Frontal cortex at center of ability to control impulsive responses, study finds
WEDNESDAY, March 5 (HealthDay News) -- Teens at risk of developing a substance abuse disorder have deficits in frontal brain activation, a U.S. study concludes.
The researchers used functional MRI to study brain activity in 25 participants, ages 12 to 19, as they did an eye movement test. The scientists found a link between increased risk for a substance abuse disorder and shortfalls in executive cognitive function (ECF).
"ECF is basically the control center for governing other cognitive processes," corresponding author Rebecca Landes McNamee, assistant research professor of radiology and bioengineering at the University of Pittsburgh, said in a prepared statement.
"For example, in school, ECF would be engaged in the planning and control process required in answering a question, formulating your response, raising your hand, waiting until you are called upon, and starting your answer. A person with low levels of ECF might blurt out the answer," McNamee said.
"Another example could be interacting with someone on the playground who upsets you. A person with good ECF will think through the actions and consequences of their behavior rather than responding rashly. A person with low levels of ECF may respond with violence."
In this study, the teens did a task that required inhibition of an initial eye movement as well as a voluntary eye realignment to an alternate location. While they did this, fMRI was used to scan activation in different brain regions.
In addition, each adolescent's neurobehavioral disinhibition (ND) -- the ability to control an immediate impulsive response to a given situation -- was assessed, and their drug use/histories were recorded.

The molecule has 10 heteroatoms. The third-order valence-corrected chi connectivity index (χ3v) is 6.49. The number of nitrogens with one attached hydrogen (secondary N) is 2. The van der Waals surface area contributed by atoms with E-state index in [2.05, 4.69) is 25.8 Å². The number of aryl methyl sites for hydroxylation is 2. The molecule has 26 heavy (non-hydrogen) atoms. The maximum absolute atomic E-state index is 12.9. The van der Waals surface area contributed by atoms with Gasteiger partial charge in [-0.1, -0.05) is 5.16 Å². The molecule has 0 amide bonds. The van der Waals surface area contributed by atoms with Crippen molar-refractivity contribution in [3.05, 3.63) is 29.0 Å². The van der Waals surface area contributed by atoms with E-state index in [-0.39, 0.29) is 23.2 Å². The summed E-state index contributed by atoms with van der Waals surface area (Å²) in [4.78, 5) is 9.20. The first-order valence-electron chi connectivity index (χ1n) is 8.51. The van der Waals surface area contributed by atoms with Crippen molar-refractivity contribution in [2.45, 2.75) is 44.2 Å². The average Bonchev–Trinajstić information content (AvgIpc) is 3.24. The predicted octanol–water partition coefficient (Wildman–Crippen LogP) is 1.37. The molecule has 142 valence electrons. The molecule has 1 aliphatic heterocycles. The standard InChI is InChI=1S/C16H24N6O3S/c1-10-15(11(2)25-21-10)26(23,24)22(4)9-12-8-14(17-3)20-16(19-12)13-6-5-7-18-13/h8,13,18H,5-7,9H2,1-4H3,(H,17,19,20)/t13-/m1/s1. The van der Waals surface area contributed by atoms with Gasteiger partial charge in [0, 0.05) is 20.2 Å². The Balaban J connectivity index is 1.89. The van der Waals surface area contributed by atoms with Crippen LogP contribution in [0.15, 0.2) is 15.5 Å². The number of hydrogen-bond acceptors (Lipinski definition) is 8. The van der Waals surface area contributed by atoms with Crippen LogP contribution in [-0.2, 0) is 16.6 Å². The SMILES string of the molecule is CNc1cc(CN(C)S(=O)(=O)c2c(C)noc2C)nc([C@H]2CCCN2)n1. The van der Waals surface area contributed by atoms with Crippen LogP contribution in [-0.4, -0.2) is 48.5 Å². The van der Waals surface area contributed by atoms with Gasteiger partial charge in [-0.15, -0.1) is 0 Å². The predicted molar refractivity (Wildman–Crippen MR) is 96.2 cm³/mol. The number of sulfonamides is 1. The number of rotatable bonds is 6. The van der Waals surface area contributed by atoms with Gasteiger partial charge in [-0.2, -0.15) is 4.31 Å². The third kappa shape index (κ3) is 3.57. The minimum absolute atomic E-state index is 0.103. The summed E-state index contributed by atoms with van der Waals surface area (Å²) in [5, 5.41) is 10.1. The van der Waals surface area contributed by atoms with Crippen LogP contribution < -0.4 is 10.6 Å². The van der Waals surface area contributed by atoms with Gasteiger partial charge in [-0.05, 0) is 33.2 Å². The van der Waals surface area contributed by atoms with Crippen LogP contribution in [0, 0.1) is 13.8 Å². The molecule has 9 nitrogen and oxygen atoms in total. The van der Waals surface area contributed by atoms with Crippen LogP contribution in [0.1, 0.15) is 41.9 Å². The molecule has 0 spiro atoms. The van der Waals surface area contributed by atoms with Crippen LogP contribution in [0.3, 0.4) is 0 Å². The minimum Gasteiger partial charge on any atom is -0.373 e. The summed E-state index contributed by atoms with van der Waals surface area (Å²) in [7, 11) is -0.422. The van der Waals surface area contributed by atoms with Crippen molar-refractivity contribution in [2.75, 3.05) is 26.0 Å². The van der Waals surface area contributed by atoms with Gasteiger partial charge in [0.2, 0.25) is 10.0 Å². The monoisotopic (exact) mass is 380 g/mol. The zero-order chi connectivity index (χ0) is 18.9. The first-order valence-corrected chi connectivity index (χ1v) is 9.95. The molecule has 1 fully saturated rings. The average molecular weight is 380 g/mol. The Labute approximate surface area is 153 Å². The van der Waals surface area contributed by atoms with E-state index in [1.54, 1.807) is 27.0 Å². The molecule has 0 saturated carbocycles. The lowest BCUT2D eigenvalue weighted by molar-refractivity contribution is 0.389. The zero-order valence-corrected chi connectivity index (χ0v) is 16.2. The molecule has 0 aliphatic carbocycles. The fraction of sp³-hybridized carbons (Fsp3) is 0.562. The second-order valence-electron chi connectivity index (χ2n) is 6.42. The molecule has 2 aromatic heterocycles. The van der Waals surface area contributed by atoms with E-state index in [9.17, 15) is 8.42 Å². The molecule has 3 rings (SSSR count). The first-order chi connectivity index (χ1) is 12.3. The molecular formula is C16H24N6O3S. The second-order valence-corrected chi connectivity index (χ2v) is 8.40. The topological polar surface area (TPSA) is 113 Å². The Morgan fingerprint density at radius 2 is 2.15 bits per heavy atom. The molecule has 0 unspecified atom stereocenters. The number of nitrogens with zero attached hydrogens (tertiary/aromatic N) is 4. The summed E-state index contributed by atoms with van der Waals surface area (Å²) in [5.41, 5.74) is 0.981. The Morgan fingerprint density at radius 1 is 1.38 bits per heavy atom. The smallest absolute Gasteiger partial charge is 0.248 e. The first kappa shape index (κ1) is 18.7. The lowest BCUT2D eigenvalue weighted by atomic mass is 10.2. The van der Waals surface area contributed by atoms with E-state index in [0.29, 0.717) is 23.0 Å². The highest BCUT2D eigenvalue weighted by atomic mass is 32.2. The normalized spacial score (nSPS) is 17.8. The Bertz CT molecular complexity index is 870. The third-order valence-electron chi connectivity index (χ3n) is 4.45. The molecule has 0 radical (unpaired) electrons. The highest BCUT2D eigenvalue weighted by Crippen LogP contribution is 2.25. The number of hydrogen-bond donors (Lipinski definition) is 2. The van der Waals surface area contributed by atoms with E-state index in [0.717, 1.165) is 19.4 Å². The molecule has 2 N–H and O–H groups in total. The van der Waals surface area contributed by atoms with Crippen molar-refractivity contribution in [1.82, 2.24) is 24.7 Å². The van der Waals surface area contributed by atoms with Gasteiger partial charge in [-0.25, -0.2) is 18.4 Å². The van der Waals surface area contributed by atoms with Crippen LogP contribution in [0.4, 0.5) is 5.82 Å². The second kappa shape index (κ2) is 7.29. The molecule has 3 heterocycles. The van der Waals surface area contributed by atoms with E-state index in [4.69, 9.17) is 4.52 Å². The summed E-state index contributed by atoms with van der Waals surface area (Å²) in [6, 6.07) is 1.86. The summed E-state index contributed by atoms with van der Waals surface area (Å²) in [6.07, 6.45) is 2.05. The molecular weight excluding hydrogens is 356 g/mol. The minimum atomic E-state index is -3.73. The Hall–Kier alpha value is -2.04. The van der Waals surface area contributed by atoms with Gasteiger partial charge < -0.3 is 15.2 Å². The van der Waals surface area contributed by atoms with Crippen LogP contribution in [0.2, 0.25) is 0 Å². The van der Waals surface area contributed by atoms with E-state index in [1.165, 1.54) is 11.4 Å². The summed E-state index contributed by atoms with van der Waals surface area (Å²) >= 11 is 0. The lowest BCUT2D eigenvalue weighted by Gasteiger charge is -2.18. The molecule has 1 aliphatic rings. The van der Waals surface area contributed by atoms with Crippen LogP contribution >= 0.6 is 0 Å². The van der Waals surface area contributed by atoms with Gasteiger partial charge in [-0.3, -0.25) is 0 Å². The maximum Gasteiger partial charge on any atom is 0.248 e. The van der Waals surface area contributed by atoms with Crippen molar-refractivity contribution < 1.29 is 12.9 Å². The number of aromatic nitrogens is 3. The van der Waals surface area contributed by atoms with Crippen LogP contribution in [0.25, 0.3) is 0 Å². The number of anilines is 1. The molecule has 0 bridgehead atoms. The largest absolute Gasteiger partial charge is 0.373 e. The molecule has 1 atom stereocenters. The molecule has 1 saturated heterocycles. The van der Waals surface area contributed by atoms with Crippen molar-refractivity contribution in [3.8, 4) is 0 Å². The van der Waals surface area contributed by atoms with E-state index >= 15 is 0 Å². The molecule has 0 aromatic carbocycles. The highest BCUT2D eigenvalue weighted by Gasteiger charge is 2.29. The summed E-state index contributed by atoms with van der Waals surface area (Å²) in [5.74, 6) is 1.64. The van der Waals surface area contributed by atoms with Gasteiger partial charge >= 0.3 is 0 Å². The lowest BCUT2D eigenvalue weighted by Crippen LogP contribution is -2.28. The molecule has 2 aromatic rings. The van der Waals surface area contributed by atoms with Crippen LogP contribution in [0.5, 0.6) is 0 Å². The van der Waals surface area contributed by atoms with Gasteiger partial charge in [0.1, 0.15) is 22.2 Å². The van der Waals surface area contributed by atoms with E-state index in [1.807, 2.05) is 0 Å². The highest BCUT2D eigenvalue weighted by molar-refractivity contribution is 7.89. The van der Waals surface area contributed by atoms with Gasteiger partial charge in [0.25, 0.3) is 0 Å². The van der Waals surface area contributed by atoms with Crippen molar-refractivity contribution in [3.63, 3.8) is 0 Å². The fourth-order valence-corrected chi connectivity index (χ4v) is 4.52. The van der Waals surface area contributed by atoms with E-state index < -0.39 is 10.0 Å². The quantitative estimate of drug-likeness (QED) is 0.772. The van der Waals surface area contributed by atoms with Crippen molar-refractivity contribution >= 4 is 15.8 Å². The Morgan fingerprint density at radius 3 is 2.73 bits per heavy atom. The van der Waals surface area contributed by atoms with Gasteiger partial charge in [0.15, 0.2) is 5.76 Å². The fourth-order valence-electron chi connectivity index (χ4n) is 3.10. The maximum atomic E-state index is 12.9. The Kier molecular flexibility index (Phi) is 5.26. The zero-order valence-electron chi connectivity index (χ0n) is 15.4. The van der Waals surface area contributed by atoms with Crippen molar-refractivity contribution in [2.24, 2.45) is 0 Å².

"We found that individuals who exhibit a high amount of ND -- that is, do not have a good ability to manage their impulsive responses -- have less brain activity in the frontal cortex, the region of the brain responsible for ECF, during the antisaccade task. In other words, the regions of the brain responsible for these inhibitory processes engaged less energy in individuals with higher ND scores than those with lower ND scores," McNamee said.
One of the key findings of this study, published in the March issue of the journal Alcoholism: Clinical & Experimental Research, is that behaviors and actions are directly related to brain functioning.
"Teachers, caregivers, and other individuals should understand that each adolescent matures at a different rate; they do not always respond like adults, because their brains are not at the same level of functioning as an adult," McNamee said. "Responses and behaviors related to a certain situation are less easy for some adolescents to manage than others."
The Nemours Foundation has more about teens and alcohol and drugs.
-- Robert Preidt
SOURCE: Alcoholism: Clinical & Experimental Research, news release, March 4, 2008
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